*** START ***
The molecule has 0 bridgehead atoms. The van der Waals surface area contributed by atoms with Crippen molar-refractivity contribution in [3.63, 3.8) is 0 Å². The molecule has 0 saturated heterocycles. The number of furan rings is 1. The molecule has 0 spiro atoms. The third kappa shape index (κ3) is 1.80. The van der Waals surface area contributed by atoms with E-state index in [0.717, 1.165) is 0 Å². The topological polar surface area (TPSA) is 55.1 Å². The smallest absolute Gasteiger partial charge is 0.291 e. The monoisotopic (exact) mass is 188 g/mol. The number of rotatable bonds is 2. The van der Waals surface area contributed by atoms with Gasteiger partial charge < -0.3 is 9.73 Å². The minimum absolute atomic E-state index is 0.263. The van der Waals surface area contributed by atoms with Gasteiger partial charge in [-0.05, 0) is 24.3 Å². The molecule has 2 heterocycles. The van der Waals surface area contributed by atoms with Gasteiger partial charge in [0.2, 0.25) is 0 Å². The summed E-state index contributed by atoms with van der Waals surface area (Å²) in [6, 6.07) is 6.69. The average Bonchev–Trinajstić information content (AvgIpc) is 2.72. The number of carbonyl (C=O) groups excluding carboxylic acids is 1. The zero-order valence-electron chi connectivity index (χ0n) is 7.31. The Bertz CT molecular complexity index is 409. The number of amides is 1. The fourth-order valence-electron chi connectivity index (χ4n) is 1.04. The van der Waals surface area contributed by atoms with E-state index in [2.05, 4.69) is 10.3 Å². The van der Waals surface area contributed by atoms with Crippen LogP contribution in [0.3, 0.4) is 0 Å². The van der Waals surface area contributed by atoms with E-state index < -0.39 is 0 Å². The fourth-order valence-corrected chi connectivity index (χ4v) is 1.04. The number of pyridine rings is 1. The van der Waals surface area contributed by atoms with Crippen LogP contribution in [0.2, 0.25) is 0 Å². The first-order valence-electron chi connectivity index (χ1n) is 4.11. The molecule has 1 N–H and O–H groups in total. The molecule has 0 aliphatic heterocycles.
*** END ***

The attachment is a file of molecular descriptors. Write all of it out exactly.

The molecule has 0 bridgehead atoms. The van der Waals surface area contributed by atoms with Crippen molar-refractivity contribution in [3.63, 3.8) is 0 Å². The molecule has 0 saturated heterocycles. The number of furan rings is 1. The molecule has 0 spiro atoms. The third kappa shape index (κ3) is 1.80. The van der Waals surface area contributed by atoms with E-state index in [0.717, 1.165) is 0 Å². The topological polar surface area (TPSA) is 55.1 Å². The smallest absolute Gasteiger partial charge is 0.291 e. The monoisotopic (exact) mass is 188 g/mol. The number of rotatable bonds is 2. The van der Waals surface area contributed by atoms with Gasteiger partial charge < -0.3 is 9.73 Å². The minimum absolute atomic E-state index is 0.263. The van der Waals surface area contributed by atoms with Gasteiger partial charge in [-0.05, 0) is 24.3 Å². The molecule has 2 heterocycles. The van der Waals surface area contributed by atoms with Gasteiger partial charge in [0.2, 0.25) is 0 Å². The summed E-state index contributed by atoms with van der Waals surface area (Å²) in [6, 6.07) is 6.69. The average Bonchev–Trinajstić information content (AvgIpc) is 2.72. The number of carbonyl (C=O) groups excluding carboxylic acids is 1. The zero-order valence-electron chi connectivity index (χ0n) is 7.31. The Bertz CT molecular complexity index is 409. The number of amides is 1. The fourth-order valence-electron chi connectivity index (χ4n) is 1.04. The van der Waals surface area contributed by atoms with E-state index in [2.05, 4.69) is 10.3 Å². The van der Waals surface area contributed by atoms with Crippen LogP contribution in [0.3, 0.4) is 0 Å². The van der Waals surface area contributed by atoms with E-state index < -0.39 is 0 Å². The fourth-order valence-corrected chi connectivity index (χ4v) is 1.04. The number of pyridine rings is 1. The van der Waals surface area contributed by atoms with Crippen LogP contribution in [0.2, 0.25) is 0 Å². The first-order valence-electron chi connectivity index (χ1n) is 4.11. The molecule has 1 N–H and O–H groups in total. The molecule has 0 aliphatic heterocycles.